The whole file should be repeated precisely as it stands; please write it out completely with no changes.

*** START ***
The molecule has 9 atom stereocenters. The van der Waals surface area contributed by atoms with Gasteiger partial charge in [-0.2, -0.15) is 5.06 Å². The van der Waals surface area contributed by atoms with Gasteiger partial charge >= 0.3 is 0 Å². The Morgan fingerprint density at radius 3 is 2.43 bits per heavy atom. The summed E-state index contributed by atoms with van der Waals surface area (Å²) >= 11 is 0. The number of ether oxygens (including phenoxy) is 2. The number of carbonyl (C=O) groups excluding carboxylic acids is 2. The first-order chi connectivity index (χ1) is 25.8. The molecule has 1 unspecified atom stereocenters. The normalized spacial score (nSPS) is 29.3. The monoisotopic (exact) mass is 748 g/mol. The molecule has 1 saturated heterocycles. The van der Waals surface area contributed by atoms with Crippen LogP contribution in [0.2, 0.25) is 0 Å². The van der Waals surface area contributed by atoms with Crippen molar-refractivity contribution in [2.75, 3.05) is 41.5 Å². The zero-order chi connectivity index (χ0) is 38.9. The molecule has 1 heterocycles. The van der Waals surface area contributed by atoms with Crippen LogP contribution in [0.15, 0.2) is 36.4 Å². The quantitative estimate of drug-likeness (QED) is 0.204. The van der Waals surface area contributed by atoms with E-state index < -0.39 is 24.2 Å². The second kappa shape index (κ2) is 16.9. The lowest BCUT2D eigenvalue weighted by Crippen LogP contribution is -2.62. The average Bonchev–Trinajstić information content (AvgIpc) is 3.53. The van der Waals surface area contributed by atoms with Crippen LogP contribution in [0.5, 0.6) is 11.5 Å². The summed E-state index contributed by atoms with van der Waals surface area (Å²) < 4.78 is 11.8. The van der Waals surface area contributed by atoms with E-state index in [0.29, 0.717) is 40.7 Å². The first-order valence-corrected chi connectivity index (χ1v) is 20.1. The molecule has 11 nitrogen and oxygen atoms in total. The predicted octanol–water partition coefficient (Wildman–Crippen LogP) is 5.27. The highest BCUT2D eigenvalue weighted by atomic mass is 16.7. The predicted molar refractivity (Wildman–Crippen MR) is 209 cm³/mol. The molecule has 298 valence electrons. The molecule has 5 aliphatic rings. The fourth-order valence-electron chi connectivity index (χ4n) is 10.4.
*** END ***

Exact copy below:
The molecule has 9 atom stereocenters. The van der Waals surface area contributed by atoms with Gasteiger partial charge in [-0.2, -0.15) is 5.06 Å². The van der Waals surface area contributed by atoms with Gasteiger partial charge >= 0.3 is 0 Å². The Morgan fingerprint density at radius 3 is 2.43 bits per heavy atom. The summed E-state index contributed by atoms with van der Waals surface area (Å²) >= 11 is 0. The number of ether oxygens (including phenoxy) is 2. The number of carbonyl (C=O) groups excluding carboxylic acids is 2. The first-order chi connectivity index (χ1) is 25.8. The molecule has 1 unspecified atom stereocenters. The normalized spacial score (nSPS) is 29.3. The monoisotopic (exact) mass is 748 g/mol. The molecule has 1 saturated heterocycles. The van der Waals surface area contributed by atoms with Crippen LogP contribution in [0.2, 0.25) is 0 Å². The van der Waals surface area contributed by atoms with Crippen molar-refractivity contribution in [2.75, 3.05) is 41.5 Å². The zero-order chi connectivity index (χ0) is 38.9. The molecule has 1 heterocycles. The van der Waals surface area contributed by atoms with Crippen LogP contribution in [0.15, 0.2) is 36.4 Å². The quantitative estimate of drug-likeness (QED) is 0.204. The van der Waals surface area contributed by atoms with E-state index < -0.39 is 24.2 Å². The second kappa shape index (κ2) is 16.9. The lowest BCUT2D eigenvalue weighted by Crippen LogP contribution is -2.62. The average Bonchev–Trinajstić information content (AvgIpc) is 3.53. The van der Waals surface area contributed by atoms with Crippen LogP contribution in [0.5, 0.6) is 11.5 Å². The summed E-state index contributed by atoms with van der Waals surface area (Å²) < 4.78 is 11.8. The van der Waals surface area contributed by atoms with E-state index in [0.29, 0.717) is 40.7 Å². The first-order valence-corrected chi connectivity index (χ1v) is 20.1. The molecule has 11 nitrogen and oxygen atoms in total. The predicted octanol–water partition coefficient (Wildman–Crippen LogP) is 5.27. The highest BCUT2D eigenvalue weighted by atomic mass is 16.7. The predicted molar refractivity (Wildman–Crippen MR) is 209 cm³/mol. The molecule has 298 valence electrons. The molecule has 5 aliphatic rings. The fourth-order valence-electron chi connectivity index (χ4n) is 10.4.